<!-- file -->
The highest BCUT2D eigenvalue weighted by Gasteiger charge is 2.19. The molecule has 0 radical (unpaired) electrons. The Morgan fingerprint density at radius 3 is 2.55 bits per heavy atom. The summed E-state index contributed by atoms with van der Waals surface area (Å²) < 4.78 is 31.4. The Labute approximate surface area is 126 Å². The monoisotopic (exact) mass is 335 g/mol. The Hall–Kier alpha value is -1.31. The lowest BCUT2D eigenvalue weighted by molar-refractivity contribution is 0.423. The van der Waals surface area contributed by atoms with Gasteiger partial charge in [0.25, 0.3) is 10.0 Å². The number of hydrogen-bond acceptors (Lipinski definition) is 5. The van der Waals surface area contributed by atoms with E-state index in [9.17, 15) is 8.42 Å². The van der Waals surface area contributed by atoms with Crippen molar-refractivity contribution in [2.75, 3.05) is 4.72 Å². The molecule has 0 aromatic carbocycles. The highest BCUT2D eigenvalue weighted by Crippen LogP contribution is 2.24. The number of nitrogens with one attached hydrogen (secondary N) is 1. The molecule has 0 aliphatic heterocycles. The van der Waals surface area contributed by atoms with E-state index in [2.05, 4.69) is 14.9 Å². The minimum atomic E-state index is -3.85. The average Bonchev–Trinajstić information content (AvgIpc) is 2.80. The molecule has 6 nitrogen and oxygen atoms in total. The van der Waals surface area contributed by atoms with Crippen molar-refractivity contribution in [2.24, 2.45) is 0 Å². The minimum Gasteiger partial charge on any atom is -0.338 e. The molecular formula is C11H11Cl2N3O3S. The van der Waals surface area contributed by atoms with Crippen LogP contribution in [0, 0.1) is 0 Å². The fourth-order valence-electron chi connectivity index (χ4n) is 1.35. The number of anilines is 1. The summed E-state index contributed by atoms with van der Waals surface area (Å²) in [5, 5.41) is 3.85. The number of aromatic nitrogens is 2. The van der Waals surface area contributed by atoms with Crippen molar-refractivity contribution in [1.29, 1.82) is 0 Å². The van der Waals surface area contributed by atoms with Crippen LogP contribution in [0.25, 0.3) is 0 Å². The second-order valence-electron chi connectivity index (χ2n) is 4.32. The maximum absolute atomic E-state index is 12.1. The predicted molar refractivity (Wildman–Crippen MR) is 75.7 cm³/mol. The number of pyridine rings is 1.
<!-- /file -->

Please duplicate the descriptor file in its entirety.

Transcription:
The highest BCUT2D eigenvalue weighted by Gasteiger charge is 2.19. The molecule has 0 radical (unpaired) electrons. The Morgan fingerprint density at radius 3 is 2.55 bits per heavy atom. The summed E-state index contributed by atoms with van der Waals surface area (Å²) < 4.78 is 31.4. The Labute approximate surface area is 126 Å². The monoisotopic (exact) mass is 335 g/mol. The Hall–Kier alpha value is -1.31. The lowest BCUT2D eigenvalue weighted by molar-refractivity contribution is 0.423. The van der Waals surface area contributed by atoms with Gasteiger partial charge in [0.25, 0.3) is 10.0 Å². The number of hydrogen-bond acceptors (Lipinski definition) is 5. The van der Waals surface area contributed by atoms with E-state index in [9.17, 15) is 8.42 Å². The van der Waals surface area contributed by atoms with Crippen molar-refractivity contribution in [2.75, 3.05) is 4.72 Å². The molecule has 0 aromatic carbocycles. The highest BCUT2D eigenvalue weighted by Crippen LogP contribution is 2.24. The number of nitrogens with one attached hydrogen (secondary N) is 1. The molecule has 0 aliphatic heterocycles. The van der Waals surface area contributed by atoms with E-state index in [2.05, 4.69) is 14.9 Å². The minimum atomic E-state index is -3.85. The average Bonchev–Trinajstić information content (AvgIpc) is 2.80. The molecule has 6 nitrogen and oxygen atoms in total. The van der Waals surface area contributed by atoms with Crippen molar-refractivity contribution in [2.24, 2.45) is 0 Å². The minimum Gasteiger partial charge on any atom is -0.338 e. The molecular formula is C11H11Cl2N3O3S. The van der Waals surface area contributed by atoms with Crippen LogP contribution in [0, 0.1) is 0 Å². The fourth-order valence-electron chi connectivity index (χ4n) is 1.35. The number of anilines is 1. The summed E-state index contributed by atoms with van der Waals surface area (Å²) in [5, 5.41) is 3.85. The number of aromatic nitrogens is 2. The van der Waals surface area contributed by atoms with Crippen molar-refractivity contribution in [1.29, 1.82) is 0 Å². The van der Waals surface area contributed by atoms with Crippen LogP contribution in [0.25, 0.3) is 0 Å². The second-order valence-electron chi connectivity index (χ2n) is 4.32. The maximum absolute atomic E-state index is 12.1. The predicted molar refractivity (Wildman–Crippen MR) is 75.7 cm³/mol. The number of pyridine rings is 1.